Taming Technology

As the power of technology grows we face the same ethical dilemma again and again. Each new power that we harness is capable of enormously benefiting mankind. At the same time we are creating the means of our own potential destruction. Which side of the argument you favor depends on whether you believe that basic human nature is selfish or altruistic. It is said that all weapons that have ever been invented have eventually been used, and that there will always be people who will use whatever technologies we invent to harm others. Many are persuaded by these arguments into opposing the creation and use of new technologies. 

I do not agree with this point of view. I agree that there will always be bullies and greedy people in the world, and no doubt crime will continue to be a problem, and different groups will continue to have grudges against each other; these will continue to be challenges no matter how enlightened we become in our social structures. I do not agree that we need necessarily continue to be dominated by our most violent and greedy elements, but rather that by changing our social attitudes towards them we can reduce them to the nuisance they should be rather than the disaster they are. 

In any case the toothpaste is already out of the tube. We have these capabilities, and we are not realistically going to give them up, so we need to figure out how to use them to our advantage and consciously act to minimize their harm. We can examine our technologies and recognize the dangers in their misuse, and actively work to reduce the likelihood of such misuse. For example, with smart phones it is trivial to keep track of a person’s location at all times (and much more besides, but let us consider a simple case.) For the person in question this can be very useful information, and for society in general large aggregations of such information are of great benefit. As a small example traffic systems can be optimized using such location information on a large scale. The problem is that in the wrong hands this information can be used for all kinds of nefarious purposes. I am sure I do not need to cite examples, and in fact it is this perception that makes people ask the question at the top of this piece.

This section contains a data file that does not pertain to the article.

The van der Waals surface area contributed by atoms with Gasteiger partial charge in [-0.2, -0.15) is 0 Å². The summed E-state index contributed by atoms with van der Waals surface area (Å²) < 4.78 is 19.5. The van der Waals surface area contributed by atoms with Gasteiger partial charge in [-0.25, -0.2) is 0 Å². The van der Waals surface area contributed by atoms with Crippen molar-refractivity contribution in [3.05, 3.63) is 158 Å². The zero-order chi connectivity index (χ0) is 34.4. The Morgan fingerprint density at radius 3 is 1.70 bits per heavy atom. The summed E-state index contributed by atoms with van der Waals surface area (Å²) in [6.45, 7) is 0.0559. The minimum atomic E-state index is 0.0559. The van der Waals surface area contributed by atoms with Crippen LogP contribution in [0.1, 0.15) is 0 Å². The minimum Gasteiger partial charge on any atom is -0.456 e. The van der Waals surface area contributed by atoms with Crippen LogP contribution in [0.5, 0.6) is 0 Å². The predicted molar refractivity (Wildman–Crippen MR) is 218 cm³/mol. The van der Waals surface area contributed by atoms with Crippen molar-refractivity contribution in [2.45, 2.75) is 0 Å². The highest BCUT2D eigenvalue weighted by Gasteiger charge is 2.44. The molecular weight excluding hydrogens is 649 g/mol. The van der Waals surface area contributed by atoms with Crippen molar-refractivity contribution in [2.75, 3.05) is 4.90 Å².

How, then, given what we know about human nature, can we benefit from this kind of technology without giving up our privacy? I do not believe that this is an insoluble problem, but solving it will require some of that growth we talked about. It is not the technical part that is difficult. Systems can certainly be designed to be very secure, but systems are designed and implemented by people, and these days we find it very hard to trust people. 

The developments in both computer hardware and software over recent years present social challenges that it is vital that we examine, identify and contain. The power we have achieved in these areas have created a two edged sword. On the one hand they are being used increasingly as a method of social control, while on the other hand they have the potential to be of enormous benefit to all of us. I sometimes think the NSA could be of tremendous public benefit if they would only make the information they have about us available to us. They probably have a copy of that email that went missing, and they could sell it back to you. 

There is nothing inherently evil about collecting and storing comprehensive information about people; in fact it is extremely useful. All social systems can be improved by the collection of information. Similarly some kind of electronic voting would be far simpler and more reliable and accurate than the old paper based method. The problem is to devise a workable system. There are a number of technological challenges we face of this nature, and the attribute they share is that they are social systems. We do not question the nature of the air traffic control system, yet one could see it as “the government controlling where and when you fly your plane.” We must accept that the nature of belonging to a group is that in return for the benefits of belonging to the group we agree to give up some of our personal freedom of action. We agree to conform to the rules of the group. A group with no rules has no meaning. Even anarchists do not favor a society without rules. Anarchy means without rulers, not without rules. We have certainly seen graphic demonstrations in recent years of the results of the contrary view. Starting with Reagan in the 1980s we have gone on a rampage of deregulation in banking, savings and loans, airlines and other areas, always with disastrous results. We have seen countries reduced to lawlessness with even more terrible consequences. Can we agree by now that this philosophy has been given a fair trial and has failed miserably?

The question is not should we have rules, it is who should make the rules and who should enforce them.